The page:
What is it really like to work here?
Image: Pressmaster/Shutterstock

What is it really like to work here?

27 Jan 201752 Shares

If you’re wondering whether or not a certain company would be a good fit for you, or you’re weighing up a particular job offer, you’ll want to know what the company is really like before you pack up and move there.

When you’re making the move to a new company, it can be a bit nerve-racking, especially if you’re leaving the comforts of a job you know and love.

There will come a time when you have to leave your old routine, your friendly colleagues and your familiar job, and move on to bigger and better things.

But what if you hate your new job? What if the company culture is terrible? How will you find out what it’s really like to work there?

It can be tricky to find out what the work environment is really like if you don’t know someone on the inside. Even if you do, employees don’t generally want to divulge sensitive information, so you might not get the big picture.

Leela Srinivasan is the chief marketing officer at Lever, a collaborative hiring platform that helps companies get the best talent.

Srinivasan, who previously worked in LinkedIn, said there are plenty of places candidates can scope out an honest picture of what it’s like to work at a company.

Glassdoor is perhaps the most prominent place to dig into company culture and employer brand via anonymous feedback from both employees and interviewees.”

However, she advised candidates not to get stuck on any one review. Similar to hotel or restaurant reviews, it’s better to look for the overarching theme of the reviews, be that positive or negative.

“If four out of five reviews allude to constant changes in company direction, for instance, and that doesn’t match the type of environment in which you thrive, perhaps that particular company isn’t for you,” said Srinivasan.

With more of a need for this research, more sites are emerging to give a different lens on company cultures. Srinivasan cited Kununu, which has data relevant to both Europe and the US, while InHerSight is just getting started and is US-focused at the moment.

“[That is] a platform that allows female employees to anonymously rate companies across 14 different dimensions, capturing what the company is like to work for as a woman.”

During an interview

Srinivasan said, depending on what information is available prior to an interview, you might ask different types of questions.

“If there isn’t much information available, you might begin by simply asking your first interviewer to describe the company culture and values, and then probe from there,” she said.

“Also, if the company is growing rapidly, ask how the culture has evolved during periods of high growth. Even companies with strong cultures often struggle to preserve the facets that make them special as they scale.”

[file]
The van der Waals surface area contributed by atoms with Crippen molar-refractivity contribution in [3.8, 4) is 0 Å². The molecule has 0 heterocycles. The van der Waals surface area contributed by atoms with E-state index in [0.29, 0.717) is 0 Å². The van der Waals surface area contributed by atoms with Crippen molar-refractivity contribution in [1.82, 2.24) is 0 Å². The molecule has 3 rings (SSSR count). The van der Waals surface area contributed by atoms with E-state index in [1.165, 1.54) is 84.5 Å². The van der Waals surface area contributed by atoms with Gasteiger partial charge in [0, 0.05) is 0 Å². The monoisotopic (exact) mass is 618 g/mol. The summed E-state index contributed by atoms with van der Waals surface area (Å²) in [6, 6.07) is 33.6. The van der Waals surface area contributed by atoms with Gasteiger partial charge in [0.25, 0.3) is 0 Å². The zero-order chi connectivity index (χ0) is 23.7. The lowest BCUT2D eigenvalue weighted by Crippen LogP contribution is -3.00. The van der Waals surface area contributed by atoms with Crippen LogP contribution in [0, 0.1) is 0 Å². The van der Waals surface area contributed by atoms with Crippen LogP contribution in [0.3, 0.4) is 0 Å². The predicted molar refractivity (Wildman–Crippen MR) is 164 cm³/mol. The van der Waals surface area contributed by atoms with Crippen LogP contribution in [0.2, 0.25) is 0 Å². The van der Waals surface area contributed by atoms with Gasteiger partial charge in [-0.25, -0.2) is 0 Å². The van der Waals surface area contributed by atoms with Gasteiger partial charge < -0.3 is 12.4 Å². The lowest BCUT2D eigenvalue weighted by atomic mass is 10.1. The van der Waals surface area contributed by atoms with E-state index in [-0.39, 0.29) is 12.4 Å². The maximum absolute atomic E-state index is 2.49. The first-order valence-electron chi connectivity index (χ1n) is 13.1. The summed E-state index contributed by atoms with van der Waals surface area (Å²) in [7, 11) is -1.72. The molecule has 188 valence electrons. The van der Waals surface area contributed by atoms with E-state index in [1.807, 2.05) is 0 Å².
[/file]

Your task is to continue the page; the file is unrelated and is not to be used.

However, if the company values and culture are more readily available (on their own website, for example), you should be more specific in your questioning. Ask about certain values and find out how they’re reinforced.

If you want to find out more about the team you’ll be joining, Srinivasan recommended asking: ‘Describe the type of person that is typically successful on this team’.

It can also be helpful to look for patterns if you go for more than one interview. Don’t repeat the exact same questions, but look for similar answers about what the company culture is like at each interview.

“It’s also fine to ask interviewers what they would change about the company’s culture, if they could only change one thing,” said Srinivasan. “Again, look for patterns; if every interviewer talks about the long hours they work and that’s going to be an issue for you, it’s best that you identify it up front.”

After an interview

Your prospective employer will look for references from you, so there’s nothing wrong with doing your own research for references.

While current employees might not want to paint a truly honest picture if it’s in any way negative, Srinivasan suggested finding former employees via LinkedIn.

“With a little digging, it’s possible to find current or former employees with mutual connections. Former employees are often inclined to give you the straight story, which can be very helpful.”

Srinivasan also said candidates should think about how they’ve been treated thus far. “If the company was exceptionally slow to give you feedback, or made you fill out an antiquated online application form that took multiple screens and many minutes to complete, that’s a sign that they may not be sufficiently agile, efficient or modern when it comes to hiring, and possibly other areas of the business as well.”

Companies with a positive company culture will want to show that off; be it on their website, with employee testimonials or even to you, the candidate, during the hiring process. While digging around before, during and after the interview can raise some red flags, it’s good to look out for the green lights too.

Looking for jobs in tech or science? Check out our Employer Profiles for information on companies hiring right now and sign up for our Career Republic e-zine for a weekly digest of sci-tech careers news and advice.

Jenny Darmody
By Jenny Darmody

Jenny is the Careers Editor at Siliconrepublic.com, although she prefers to be known as Careers Overlord. When she’s not writing about the science and tech industry, she’s writing short stories and attempting novels. She continuously buys more books than she can read in a lifetime and pretty stationery is her kryptonite. She also believes seagulls to be the root of all evil and her baking is the stuff of legends.

Loading now, one moment please! Loading